Despite the European Commission’s proposed requirements for biodegradable polymeric infill, the concept of biodegradable synthetic turf top layers has by no means been abandoned. The Dutch Sustainable Sports Sector Innovation Platform recently even used the concept as a point of departure for a brainstorming session about the sports field of the future.
Biodegradable synthetic turf is considered the holy grail of the sports field market. Once approved by the competent authorities, they provide an answer to the desire to use less virgin raw materials and as a solution to prevent microplastic pollution.
The first biodegradable synthetic turf components have been around for years. However, they have experienced a threshold now that the European Commission is threatening to adopt the same requirements for the degradability of these products as they do for cosmetic products. Those requirements are not realistic for sports fields in view of the required functionality during their service life. Member of the European Parliament, Jan Huitema, therefore advocates linking those requirements to the functional period.
The Sustainable Sports Sector Innovation Platform also still sees a future for this type of product, in addition to the need to reduce the use of virgin raw materials. “You shouldn’t reason from waste, but pursue a line of thinking in which it is seen as a resource,” Richard Migchielsen explains on behalf of the platform.
Industry, municipalities and government were invited to a brainstorming session about the synthetic turf of the future.
The platform facilitates the process towards a circular, non-fill, biodegradable synthetic turf field. “When municipalities, the market, educational and knowledge institutions band together, this should make it possible to achieve this. By joining forces, we can make an impact together.”
The meeting was attended by, among others, Senbis Polymer Innovations. At the end of last year, the manufacturer of biodegradable products from Emmen, the Netherlands, launched the world’s first biodegradable synthetic turf pitch. René van Bremen of Senbis considers the meeting to be encouraging.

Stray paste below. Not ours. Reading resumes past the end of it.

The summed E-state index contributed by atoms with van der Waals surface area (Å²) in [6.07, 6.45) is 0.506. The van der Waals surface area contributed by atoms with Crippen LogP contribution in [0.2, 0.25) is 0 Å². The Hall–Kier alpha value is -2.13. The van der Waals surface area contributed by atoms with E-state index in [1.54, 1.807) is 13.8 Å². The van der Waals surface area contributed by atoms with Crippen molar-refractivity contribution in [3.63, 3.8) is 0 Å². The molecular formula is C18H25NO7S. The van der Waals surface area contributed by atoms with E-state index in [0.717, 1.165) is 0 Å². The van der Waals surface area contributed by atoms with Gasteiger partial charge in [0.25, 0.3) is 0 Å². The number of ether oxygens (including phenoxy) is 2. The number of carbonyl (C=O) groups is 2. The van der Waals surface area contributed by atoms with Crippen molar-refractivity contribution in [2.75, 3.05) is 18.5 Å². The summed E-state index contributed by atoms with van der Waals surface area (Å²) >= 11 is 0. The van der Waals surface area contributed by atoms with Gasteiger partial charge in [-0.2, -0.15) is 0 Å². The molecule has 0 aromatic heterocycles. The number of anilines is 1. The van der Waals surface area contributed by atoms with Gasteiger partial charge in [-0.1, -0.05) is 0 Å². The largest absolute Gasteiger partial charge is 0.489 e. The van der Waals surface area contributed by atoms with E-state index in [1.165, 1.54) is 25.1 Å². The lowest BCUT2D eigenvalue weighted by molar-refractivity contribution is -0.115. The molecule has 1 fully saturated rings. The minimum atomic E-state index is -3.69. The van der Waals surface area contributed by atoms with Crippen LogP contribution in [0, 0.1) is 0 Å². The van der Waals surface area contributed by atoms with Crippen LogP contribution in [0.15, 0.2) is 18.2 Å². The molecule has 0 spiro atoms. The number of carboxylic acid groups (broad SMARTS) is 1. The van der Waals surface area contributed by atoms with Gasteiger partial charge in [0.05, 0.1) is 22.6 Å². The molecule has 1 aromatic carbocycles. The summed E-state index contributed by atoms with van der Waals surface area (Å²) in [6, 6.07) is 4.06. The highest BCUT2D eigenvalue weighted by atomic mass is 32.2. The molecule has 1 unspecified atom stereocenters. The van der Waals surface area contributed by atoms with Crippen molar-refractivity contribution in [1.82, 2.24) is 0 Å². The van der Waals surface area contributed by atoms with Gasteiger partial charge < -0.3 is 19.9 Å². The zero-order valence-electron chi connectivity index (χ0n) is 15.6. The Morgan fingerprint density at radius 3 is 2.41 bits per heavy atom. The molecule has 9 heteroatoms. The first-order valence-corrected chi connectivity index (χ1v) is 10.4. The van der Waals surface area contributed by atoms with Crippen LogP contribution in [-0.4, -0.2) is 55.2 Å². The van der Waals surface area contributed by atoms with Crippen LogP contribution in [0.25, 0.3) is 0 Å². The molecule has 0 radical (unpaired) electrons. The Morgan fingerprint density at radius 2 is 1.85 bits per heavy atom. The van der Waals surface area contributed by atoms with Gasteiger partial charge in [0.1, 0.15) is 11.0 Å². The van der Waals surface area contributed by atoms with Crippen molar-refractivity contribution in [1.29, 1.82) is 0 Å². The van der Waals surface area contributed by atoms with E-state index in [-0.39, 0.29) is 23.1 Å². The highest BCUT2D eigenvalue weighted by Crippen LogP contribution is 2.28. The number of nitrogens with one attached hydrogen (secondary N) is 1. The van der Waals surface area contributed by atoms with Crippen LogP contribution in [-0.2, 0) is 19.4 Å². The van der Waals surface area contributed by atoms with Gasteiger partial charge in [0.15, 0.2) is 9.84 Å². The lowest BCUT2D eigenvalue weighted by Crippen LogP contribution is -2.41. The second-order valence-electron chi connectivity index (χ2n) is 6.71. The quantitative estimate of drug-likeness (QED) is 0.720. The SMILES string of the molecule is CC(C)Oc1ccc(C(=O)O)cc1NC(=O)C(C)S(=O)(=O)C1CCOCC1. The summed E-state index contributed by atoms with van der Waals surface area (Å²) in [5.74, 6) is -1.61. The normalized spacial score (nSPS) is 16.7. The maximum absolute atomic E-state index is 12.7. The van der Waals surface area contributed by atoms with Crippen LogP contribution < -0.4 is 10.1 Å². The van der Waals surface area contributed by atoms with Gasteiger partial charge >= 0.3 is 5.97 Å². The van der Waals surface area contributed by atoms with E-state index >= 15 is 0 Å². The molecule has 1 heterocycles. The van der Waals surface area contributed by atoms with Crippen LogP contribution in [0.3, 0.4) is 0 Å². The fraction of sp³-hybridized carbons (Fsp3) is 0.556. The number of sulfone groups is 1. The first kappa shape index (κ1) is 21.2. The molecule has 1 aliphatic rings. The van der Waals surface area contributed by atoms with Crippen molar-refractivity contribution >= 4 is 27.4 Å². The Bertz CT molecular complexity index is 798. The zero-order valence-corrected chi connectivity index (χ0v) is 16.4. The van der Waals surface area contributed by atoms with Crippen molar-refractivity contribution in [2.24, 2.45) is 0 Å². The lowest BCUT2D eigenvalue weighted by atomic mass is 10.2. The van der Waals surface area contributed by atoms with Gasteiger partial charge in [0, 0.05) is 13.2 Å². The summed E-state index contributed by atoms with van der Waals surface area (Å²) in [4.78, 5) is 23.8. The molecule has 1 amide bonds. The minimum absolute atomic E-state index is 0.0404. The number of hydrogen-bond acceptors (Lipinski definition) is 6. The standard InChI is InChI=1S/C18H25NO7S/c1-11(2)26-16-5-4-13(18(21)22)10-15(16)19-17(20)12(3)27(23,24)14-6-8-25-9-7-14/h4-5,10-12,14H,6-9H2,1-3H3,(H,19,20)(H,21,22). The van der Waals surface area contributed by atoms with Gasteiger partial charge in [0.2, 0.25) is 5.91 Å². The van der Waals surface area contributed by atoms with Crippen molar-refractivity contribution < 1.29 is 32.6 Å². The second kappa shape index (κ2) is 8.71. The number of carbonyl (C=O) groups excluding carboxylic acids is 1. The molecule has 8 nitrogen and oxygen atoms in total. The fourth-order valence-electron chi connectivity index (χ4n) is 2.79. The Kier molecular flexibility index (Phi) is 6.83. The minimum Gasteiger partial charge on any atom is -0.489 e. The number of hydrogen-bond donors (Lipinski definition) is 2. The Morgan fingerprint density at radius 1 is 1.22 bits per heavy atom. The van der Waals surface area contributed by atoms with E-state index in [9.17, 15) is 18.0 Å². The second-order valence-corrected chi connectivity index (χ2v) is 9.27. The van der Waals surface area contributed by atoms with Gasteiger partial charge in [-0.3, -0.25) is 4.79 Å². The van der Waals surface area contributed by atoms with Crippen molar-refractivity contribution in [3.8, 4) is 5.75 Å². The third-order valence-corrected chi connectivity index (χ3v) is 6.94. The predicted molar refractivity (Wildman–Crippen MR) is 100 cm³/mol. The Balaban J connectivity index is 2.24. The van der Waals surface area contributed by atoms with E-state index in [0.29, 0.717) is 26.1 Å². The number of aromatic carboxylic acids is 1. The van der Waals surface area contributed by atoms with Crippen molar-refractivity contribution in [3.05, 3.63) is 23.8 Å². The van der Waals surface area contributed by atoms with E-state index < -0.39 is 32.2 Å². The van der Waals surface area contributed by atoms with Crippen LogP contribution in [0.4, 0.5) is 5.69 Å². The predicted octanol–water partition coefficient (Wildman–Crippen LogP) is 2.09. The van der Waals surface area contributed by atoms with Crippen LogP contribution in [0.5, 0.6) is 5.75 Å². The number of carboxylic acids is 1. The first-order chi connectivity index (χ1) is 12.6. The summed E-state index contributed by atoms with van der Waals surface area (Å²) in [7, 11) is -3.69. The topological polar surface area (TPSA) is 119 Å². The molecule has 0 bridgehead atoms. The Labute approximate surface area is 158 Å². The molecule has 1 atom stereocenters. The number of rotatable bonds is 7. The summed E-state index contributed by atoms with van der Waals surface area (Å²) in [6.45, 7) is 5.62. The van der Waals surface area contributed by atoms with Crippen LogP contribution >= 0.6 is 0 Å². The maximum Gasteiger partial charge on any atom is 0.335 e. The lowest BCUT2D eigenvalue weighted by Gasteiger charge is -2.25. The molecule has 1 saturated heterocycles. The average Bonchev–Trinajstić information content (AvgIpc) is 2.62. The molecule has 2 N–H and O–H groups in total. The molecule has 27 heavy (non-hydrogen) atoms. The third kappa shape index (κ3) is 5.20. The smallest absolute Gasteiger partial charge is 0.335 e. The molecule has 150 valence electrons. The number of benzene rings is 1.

“Biodegradable synthetic turf is a relatively young product and it is still unknown territory for most authorities. Technically speaking, almost anything is possible, but you can see that the market and the authorities are still searching, now that the environment is becoming increasingly important. A meeting like this is very useful for us to understand those wishes even better.”
Van Bremen therefore expects that forums such as this one will help the market and industry to find a common way.
“Although our biodegradable synthetic turf based on a biopolymer has now passed laboratory tests and is being tested in a live environment, the technology is still in its infancy. As has been said, forums like this help us with further development. In addition, they offer the market and authorities an opportunity to better understand the products and technical possibilities. That is why we remain positive that the guidelines that governments will soon impose on us for synthetic turf will be much more realistic than currently proposed for biodegradable polymeric infills.”
Agenda item at municipalities
About 30 participants, including several municipalities, took part in the meeting. One of these was the municipality of Sittard-Geleen. “The subject of synthetic turf and microplastic pollution is on the agenda of the municipality of Sittard-Geleen,” the municipality said. “We are in an exploratory phase to see what alternatives there are and how we as a municipality can act on this. Attending the meeting on biodegradable synthetic turf is part of this exploratory phase.”
The Sustainable Sports Sector Innovation Platform will now meet one-on-one with the municipalities to clarify the need and then offer various suppliers of synthetic turf systems the opportunity to show what solutions or innovations they have. “After that, we want to develop the innovations together with municipalities and companies that are members of the platform,” notes Migchielsen. This group consists of 13 large municipalities. In addition to the municipalities of Amsterdam, Utrecht and Rotterdam, these include the municipality of Haarlem, ‘s-Hertogenbosch, Leeuwarden, Eindhoven, Leiden and the Central Government Real Estate Agency.